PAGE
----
Wednesday, April 23, 2008

Using the SMB/CIFS Protocol on Non-Microsoft Clients: Samba

SMB/CIFS is a protocol that is highly entrenched in the Microsoft world of operating systems and networking products. It makes sense, then, that there would be a way in which these workstations and servers could be integrated into a Unix/Linux environment without a lot of difficulty. The answer to this problem is called Samba, which is a set of products that provide for SMB conversations between SMB servers, such as Microsoft Windows operating systems, and those that do not use it natively,such as many different variants of Unix or Linux systems. In addition, Samba has been ported to several other popular operating systems, including OpenVMS.

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Samba was originally developed by Andrew Tridgell and is now maintained by him and other developers (the "Samba Team") on the Internet.

From this Web site you can choose a mirror Web site for your country, and then you can view the documentation for Samba and download the most recent version. The software is freely distributed under the GNU public license.

You can configure Samba servers on your Unix boxes to enable high-performance machines to beused as file servers on the Windows network. You can still manage the servers using Unix file administration procedures, and yet to the client computers, the shares appear no different than those offered by other Windows-based file servers.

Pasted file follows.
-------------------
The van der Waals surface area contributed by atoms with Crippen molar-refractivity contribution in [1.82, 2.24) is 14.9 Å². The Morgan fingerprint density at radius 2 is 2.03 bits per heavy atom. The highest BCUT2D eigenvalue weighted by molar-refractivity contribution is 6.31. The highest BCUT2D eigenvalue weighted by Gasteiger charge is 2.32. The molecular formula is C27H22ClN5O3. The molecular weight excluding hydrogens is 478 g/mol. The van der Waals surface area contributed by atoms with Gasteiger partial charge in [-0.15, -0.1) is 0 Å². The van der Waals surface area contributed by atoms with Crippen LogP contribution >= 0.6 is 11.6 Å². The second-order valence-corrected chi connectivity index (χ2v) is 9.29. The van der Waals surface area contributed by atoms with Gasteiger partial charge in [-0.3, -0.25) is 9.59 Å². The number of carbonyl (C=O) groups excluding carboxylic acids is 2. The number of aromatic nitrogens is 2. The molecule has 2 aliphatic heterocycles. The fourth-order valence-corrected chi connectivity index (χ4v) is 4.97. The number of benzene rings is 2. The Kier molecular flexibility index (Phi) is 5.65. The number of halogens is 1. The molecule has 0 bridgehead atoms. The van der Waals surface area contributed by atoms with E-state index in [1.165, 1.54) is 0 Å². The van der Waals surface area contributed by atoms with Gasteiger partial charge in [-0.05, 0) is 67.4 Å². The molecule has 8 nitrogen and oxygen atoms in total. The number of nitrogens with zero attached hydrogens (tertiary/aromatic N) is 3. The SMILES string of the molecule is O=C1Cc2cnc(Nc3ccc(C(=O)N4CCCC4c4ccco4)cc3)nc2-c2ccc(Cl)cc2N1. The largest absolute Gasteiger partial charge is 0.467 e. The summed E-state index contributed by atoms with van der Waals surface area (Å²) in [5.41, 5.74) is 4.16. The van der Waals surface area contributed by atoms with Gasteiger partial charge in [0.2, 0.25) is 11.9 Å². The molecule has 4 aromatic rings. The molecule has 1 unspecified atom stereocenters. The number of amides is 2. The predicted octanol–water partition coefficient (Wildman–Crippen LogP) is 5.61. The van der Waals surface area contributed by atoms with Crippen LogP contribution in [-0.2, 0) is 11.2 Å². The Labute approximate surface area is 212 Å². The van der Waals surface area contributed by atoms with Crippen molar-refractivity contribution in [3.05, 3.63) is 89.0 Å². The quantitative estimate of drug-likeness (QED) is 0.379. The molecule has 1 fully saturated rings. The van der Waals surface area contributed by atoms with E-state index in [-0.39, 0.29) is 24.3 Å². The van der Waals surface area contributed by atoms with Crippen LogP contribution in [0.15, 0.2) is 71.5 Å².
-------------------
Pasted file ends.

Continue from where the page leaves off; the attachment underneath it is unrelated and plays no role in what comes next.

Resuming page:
Troubleshooting a Samba server can be made easier by starting the Samba server software using the - d parameter to specify a debug level (from 1 to 100), which will cause more output messages, depending on the level you specify.

You can also use a LAN analyzer to view the sequence of exchange of SMB messages between server and client. Available as a download from the Samba home page is an extension to the tcpdump utility, called tcpdump-smb. You can use this to capture smb packets and decode the header information.

The Common Internet File System (CIFS)

CIFS is intended to be a replacement, or an upgrade, of the SMB protocol. Design considerations include making it platform-independent. While SMB resides in the NetBIOS legacy environment, CIFS runs on top of TCP. Other improvements over SMB include the following:

  • Unicode filenames are used. Because the Internet is global, it's helpful to be able to encode char acters that support multiple languages.
  • Service is automatically restored after a network disruption.
  • CIFS is not proprietary to Microsoft. It is an Open Group standard (X/Open CAE Specification C209). It has also been proposed as an Internet standard to the Internet Engineering Task Force (IETF). This is an improvement over the earlier SMB protocol.
  • DNS is used to translate between computer hostnames and IP addresses.
  • Both share-level authentication and user-level authentication are supported. With user-level authentication, the user must be authenticated (using a username/password valid on the server) before access is granted.
  • CIFS has been optimized to make communications across a slow link—such as a dial-up modem—possible.
  • CIFS is basically an enhanced version of SMB and still uses server message block messaging. Better security and the use of DNS are necessary additions if the protocol is to be used on the Internet.

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